Parkinson’s Buddies Program – Making Global Connections

Bill Sloan, WPC Buddy Program Administrator and a person with Parkinson’s

When you have Parkinson’s, navigating new relationships and social situations can be difficult. Between the debilitating and sometimes embarrassing symptoms, such as issues with speech and cognitive dysfunction, and the constant need for medications finding common ground with a new friend can be illusive. That’s why organizers of the World Parkinson Congress (WPC) 2013 launched the Buddies Program, an international social connection available to all registered participants of WPC.

The  Buddies Program initiative aims to strengthen the Global Parkinson’s community by matching WPC registrants with Parkinson’s from abroad to Canadians with Parkinson’s disease who are attending Congress.

“People can become isolated. This can help them reach out to others with Parkinson’s. With the internet we can travel long distances in short times and communicate. Whether you have Young Onset or more advanced Parkinson’s you can meet up with a buddy you can relate to; someone of similar age and situation,” said Bill Sloan, WPC Buddy Program Administrator and a person with Parkinson’s.

About the Buddies Program

Once people with Parkinson’s sign up to attend WPC they will be prompted to engage in the optional Buddies Program. Attendees who opt into the program will be matched with other buddies from around the world. Even spouses are included in the program if they choose. Matched buddies are then free to communicate online leading up to WPC and hopefully beyond. Having a friendly face to greet participants in a new venue can reduce the anxiety and uncertainty of travelling away from home.

Program administrators think the Buddies Program, primarily for English speaking attendees, and the connection to someone with similar experiences will make the travelling and transition easier to handle.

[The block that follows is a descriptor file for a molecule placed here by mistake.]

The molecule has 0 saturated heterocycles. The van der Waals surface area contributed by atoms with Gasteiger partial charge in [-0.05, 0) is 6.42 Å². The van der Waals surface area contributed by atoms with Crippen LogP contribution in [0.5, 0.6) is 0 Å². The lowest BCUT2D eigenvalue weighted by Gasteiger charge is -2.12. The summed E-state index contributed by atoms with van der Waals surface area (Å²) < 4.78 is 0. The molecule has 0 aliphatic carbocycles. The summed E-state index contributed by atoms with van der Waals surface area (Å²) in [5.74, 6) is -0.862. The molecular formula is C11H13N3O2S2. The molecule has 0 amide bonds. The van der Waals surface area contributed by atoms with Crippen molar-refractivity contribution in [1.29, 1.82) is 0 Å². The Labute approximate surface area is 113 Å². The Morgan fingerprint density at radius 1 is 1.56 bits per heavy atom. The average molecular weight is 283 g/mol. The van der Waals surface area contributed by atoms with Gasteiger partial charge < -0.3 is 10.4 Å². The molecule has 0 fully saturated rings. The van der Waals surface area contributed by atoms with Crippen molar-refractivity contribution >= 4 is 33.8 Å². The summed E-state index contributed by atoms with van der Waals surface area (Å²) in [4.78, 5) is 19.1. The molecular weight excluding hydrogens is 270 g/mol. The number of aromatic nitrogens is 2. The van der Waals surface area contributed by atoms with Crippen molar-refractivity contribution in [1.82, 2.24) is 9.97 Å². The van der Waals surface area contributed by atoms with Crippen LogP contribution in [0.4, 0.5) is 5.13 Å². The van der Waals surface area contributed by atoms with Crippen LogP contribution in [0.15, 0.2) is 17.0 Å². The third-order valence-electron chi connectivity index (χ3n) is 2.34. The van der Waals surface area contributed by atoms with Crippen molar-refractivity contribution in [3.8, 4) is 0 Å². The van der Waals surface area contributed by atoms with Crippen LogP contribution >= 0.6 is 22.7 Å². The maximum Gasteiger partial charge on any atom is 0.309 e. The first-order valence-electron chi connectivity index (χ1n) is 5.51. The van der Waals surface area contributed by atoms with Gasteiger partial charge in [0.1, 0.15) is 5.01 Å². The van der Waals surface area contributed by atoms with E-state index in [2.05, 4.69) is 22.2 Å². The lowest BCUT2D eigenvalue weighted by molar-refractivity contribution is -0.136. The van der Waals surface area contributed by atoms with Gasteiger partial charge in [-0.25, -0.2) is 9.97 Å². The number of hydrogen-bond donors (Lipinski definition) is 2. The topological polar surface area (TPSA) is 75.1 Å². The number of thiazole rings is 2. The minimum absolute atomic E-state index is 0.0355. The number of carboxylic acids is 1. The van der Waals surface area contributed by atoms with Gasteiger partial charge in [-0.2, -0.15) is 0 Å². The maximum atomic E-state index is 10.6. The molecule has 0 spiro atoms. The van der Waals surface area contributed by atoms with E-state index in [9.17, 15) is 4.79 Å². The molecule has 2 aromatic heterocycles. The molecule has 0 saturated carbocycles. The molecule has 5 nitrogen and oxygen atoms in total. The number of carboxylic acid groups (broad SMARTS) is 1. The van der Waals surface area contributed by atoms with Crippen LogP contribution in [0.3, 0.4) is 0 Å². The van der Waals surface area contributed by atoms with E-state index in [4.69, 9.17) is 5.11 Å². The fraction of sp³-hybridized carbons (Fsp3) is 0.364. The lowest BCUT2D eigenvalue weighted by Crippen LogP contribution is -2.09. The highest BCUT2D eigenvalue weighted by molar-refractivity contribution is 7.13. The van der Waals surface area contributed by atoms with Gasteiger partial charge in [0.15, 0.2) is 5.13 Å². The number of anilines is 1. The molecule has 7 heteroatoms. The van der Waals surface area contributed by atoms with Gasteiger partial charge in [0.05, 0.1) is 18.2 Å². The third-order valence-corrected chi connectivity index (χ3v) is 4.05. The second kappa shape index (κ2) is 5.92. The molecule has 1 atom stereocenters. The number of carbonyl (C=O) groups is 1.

“For those coming to Congress it will be wonderful to have a connection to look up when you get to Montreal. Being in a foreign place can be intimidating. Having somebody to meet makes it feel more like home,” said Marjie Zacks, Chair, WPC Global Communications Committee.

“Our attendees are curious. They want more knowledge about Parkinson’s. What better way to learn than directly from other people living with Parkinson’s,” added Louise LeBlanc, Coordinator of Volunteers for Parkinson Society Canada Central & Northern Ontario.

Organizers believe the long-distance relationships can provide a valuable service for those who get involved. And the benefits can extend beyond the four- day experience of the official event.

“It is difficult to be open about your Parkinson’s disease. It takes a lot of courage to share it with family and friends and the Buddies Program allows for a certain amount of discretion,” said Zacks.

“It may start with email. We’d love to see people use Skype or communicate online. It’s our hope that some long-term friendships come out of this. Some countries are more advanced with Parkinson’s research than others. Maintaining these relationships will keep communications and sharing of experiences going,” said LeBlanc.